Using words of flattery (en logōi kolakeias). Literally, in speech of flattery or fawning. Old word, only here in N.T., from kolaks, a flatterer. An Epicurean, Philodemus, wrote a work Peri Kolakeias (Concerning Flattery). Milligan (Vocabulary, etc.) speaks of “the selfish conduct of too many of the rhetoricians of the day,” conduct extremely repugnant to Paul. The third time (1Th 2:1, 1Th 2:2, 1Th 2:5) he appeals to their knowledge of his work in Thessalonica. Frame suggests “cajolery.”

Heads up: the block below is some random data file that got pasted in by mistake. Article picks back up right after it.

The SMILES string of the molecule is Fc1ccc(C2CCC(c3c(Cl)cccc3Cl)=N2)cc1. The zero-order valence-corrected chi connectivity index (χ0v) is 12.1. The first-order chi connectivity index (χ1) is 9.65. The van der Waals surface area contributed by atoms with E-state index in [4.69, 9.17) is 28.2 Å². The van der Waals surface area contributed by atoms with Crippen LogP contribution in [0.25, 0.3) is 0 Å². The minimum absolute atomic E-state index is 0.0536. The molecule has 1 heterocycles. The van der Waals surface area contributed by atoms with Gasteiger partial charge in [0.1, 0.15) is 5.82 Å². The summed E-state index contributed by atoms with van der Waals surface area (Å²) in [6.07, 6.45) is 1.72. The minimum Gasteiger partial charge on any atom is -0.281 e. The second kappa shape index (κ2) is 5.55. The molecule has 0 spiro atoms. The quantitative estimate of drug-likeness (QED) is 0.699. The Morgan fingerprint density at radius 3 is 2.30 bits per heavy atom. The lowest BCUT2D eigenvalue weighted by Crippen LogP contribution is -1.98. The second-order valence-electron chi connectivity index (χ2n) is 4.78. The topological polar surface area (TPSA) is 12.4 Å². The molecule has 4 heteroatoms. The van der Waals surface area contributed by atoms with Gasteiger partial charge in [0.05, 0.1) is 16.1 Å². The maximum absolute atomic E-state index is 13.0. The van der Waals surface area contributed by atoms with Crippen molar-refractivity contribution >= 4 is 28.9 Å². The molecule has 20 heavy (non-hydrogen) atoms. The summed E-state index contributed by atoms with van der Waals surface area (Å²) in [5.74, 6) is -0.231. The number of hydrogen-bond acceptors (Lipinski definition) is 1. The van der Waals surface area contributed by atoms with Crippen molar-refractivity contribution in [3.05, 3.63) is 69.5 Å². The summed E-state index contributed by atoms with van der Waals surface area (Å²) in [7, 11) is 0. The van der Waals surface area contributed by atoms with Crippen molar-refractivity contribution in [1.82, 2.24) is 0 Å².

Nor a cloke of covetousness (oute prophasei pleonexias). Pretext (prophasis from prophainō, to show forth, or perhaps from prȯphēmi, to speak forth). This is the charge of self-interest rather than the mere desire to please people. Pretext of greediness is Frame’s translation. Pleonexia is merely “having more” from pleonektēs, one eager for more, and pleonekteō, to have more, then to over-reach, all old words, all with bad meaning as the result of the desire for more. In a preacher this sin is especially fatal. Paul feels so strongly his innocence of this charge that he calls God as witness as in 2Co 1:23; Rom 9:1; Phi 1:8, a solemn oath for his own veracity.